Cadbury Plc, now part of Mondelez International Inc, used a nonexistent factory in India to avoid about $46 million in taxes, the Wall Street Journal reported on Tuesday, citing a report by tax authorities.
Cadbury's Indian unit manipulated invoices and other documents to get an exemption from taxes available to companies that began production in new plants in Himachal Pradesh by March 31, 2010, the Journal said.
The Directorate General of Central Excise Intelligence, which conducted the investigation, concluded that the factory could not have existed by the deadline as the company had not received the necessary approvals from government agencies, the Journal said.
Mondelez is reviewing the content of the show-cause notice from India's excise department, spokesman Michael Mitchell told Reuters in an emailed statement.
"We have been fully cooperating with the authorities on this enquiry," Mitchell said.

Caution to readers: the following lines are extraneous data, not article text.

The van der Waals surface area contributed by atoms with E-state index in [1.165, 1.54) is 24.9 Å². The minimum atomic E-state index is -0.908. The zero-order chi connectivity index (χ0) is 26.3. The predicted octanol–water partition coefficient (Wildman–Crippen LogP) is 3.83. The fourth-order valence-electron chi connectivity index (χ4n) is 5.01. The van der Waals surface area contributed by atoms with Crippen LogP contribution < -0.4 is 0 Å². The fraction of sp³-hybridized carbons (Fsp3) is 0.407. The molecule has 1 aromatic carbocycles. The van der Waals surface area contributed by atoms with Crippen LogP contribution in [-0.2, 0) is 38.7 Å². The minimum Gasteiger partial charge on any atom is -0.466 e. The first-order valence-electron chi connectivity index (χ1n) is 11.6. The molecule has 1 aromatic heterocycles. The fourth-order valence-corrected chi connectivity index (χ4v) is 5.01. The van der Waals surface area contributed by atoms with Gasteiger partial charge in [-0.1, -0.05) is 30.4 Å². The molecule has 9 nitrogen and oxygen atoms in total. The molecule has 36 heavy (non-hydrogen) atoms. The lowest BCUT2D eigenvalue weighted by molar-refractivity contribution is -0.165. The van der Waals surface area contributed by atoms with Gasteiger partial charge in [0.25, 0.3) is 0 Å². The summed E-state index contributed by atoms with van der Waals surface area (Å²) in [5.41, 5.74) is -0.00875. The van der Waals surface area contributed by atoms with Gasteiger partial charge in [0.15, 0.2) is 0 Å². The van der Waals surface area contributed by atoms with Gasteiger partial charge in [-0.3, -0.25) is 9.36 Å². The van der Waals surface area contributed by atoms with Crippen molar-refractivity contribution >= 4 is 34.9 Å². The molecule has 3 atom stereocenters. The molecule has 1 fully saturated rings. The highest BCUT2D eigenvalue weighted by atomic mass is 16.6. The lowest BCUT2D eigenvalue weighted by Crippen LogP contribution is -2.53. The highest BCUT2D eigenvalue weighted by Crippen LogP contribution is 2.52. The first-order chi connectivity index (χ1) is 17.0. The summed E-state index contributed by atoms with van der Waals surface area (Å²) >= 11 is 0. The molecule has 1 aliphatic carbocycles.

Tax officials in India could not be reached for comment outside regular business hours.
India had said in November it was investigating the local unit of Cadbury, saying the company may have evaded as much as Rs. 2 billion in taxes.
India is aggressively pursuing tax claims against multinational firms operating in the country as the government seeks to rein in its budget deficit.
Anglo-Dutch oil major Royal Dutch Shell's Indian unit has been accused of undervaluing a share sale to its overseas parent in 2009 by $2.7 billion.
Vodafone, the largest corporate investor in India, has repeatedly clashed with Indian authorities over taxes since it bought Hutchison Whampoa's local mobile business in 2007.
Cadbury was acquired by Kraft Foods Inc in 2010 in a $19 billion deal. Kraft then spun off its North American grocery business as Kraft Foods Group.
Mondelez is the name of what remains of Kraft Foods Inc after the spinoff. Its brands include Oreo cookies, Cadbury chocolate and Trident gum.
Kraft is also under investigation in India on whether it needed to pay taxes arising from its $19 billion takeover of Cadbury.